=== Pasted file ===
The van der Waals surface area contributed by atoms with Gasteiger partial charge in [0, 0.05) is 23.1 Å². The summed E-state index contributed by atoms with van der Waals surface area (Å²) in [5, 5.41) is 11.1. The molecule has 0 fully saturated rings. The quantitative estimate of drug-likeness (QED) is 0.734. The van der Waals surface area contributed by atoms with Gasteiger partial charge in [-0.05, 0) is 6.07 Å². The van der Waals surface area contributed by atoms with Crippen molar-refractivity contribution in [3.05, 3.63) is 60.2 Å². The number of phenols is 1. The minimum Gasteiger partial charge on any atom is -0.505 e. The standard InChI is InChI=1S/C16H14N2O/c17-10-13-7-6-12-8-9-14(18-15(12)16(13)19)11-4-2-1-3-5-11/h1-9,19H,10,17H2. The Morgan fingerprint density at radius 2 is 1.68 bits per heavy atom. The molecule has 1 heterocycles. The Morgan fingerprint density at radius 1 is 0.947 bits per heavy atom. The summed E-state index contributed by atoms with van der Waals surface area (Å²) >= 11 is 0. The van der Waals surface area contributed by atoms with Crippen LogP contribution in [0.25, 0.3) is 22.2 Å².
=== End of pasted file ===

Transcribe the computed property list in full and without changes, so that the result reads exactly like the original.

The van der Waals surface area contributed by atoms with Gasteiger partial charge in [0, 0.05) is 23.1 Å². The summed E-state index contributed by atoms with van der Waals surface area (Å²) in [5, 5.41) is 11.1. The molecule has 0 fully saturated rings. The quantitative estimate of drug-likeness (QED) is 0.734. The van der Waals surface area contributed by atoms with Gasteiger partial charge in [-0.05, 0) is 6.07 Å². The van der Waals surface area contributed by atoms with Crippen molar-refractivity contribution in [3.05, 3.63) is 60.2 Å². The number of phenols is 1. The minimum Gasteiger partial charge on any atom is -0.505 e. The standard InChI is InChI=1S/C16H14N2O/c17-10-13-7-6-12-8-9-14(18-15(12)16(13)19)11-4-2-1-3-5-11/h1-9,19H,10,17H2. The Morgan fingerprint density at radius 2 is 1.68 bits per heavy atom. The molecule has 1 heterocycles. The Morgan fingerprint density at radius 1 is 0.947 bits per heavy atom. The summed E-state index contributed by atoms with van der Waals surface area (Å²) >= 11 is 0. The van der Waals surface area contributed by atoms with Crippen LogP contribution in [0.25, 0.3) is 22.2 Å².